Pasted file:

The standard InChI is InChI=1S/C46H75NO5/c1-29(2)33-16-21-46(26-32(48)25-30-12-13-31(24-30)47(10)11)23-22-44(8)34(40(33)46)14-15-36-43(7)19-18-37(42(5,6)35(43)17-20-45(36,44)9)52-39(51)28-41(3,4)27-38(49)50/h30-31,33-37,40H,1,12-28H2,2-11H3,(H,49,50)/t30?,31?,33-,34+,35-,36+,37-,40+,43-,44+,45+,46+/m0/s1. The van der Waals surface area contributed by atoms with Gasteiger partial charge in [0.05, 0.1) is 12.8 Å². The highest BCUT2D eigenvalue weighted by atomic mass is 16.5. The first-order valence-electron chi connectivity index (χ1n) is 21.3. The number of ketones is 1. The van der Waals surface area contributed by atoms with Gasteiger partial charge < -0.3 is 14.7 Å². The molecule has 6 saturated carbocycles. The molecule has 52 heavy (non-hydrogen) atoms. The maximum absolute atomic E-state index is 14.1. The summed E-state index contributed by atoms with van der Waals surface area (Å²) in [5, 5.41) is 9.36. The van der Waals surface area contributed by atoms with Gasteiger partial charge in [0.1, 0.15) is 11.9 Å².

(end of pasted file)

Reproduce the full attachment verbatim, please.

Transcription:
The standard InChI is InChI=1S/C46H75NO5/c1-29(2)33-16-21-46(26-32(48)25-30-12-13-31(24-30)47(10)11)23-22-44(8)34(40(33)46)14-15-36-43(7)19-18-37(42(5,6)35(43)17-20-45(36,44)9)52-39(51)28-41(3,4)27-38(49)50/h30-31,33-37,40H,1,12-28H2,2-11H3,(H,49,50)/t30?,31?,33-,34+,35-,36+,37-,40+,43-,44+,45+,46+/m0/s1. The van der Waals surface area contributed by atoms with Gasteiger partial charge in [0.05, 0.1) is 12.8 Å². The highest BCUT2D eigenvalue weighted by atomic mass is 16.5. The first-order valence-electron chi connectivity index (χ1n) is 21.3. The number of ketones is 1. The van der Waals surface area contributed by atoms with Gasteiger partial charge < -0.3 is 14.7 Å². The molecule has 6 saturated carbocycles. The molecule has 52 heavy (non-hydrogen) atoms. The maximum absolute atomic E-state index is 14.1. The summed E-state index contributed by atoms with van der Waals surface area (Å²) in [5, 5.41) is 9.36. The van der Waals surface area contributed by atoms with Gasteiger partial charge in [0.1, 0.15) is 11.9 Å².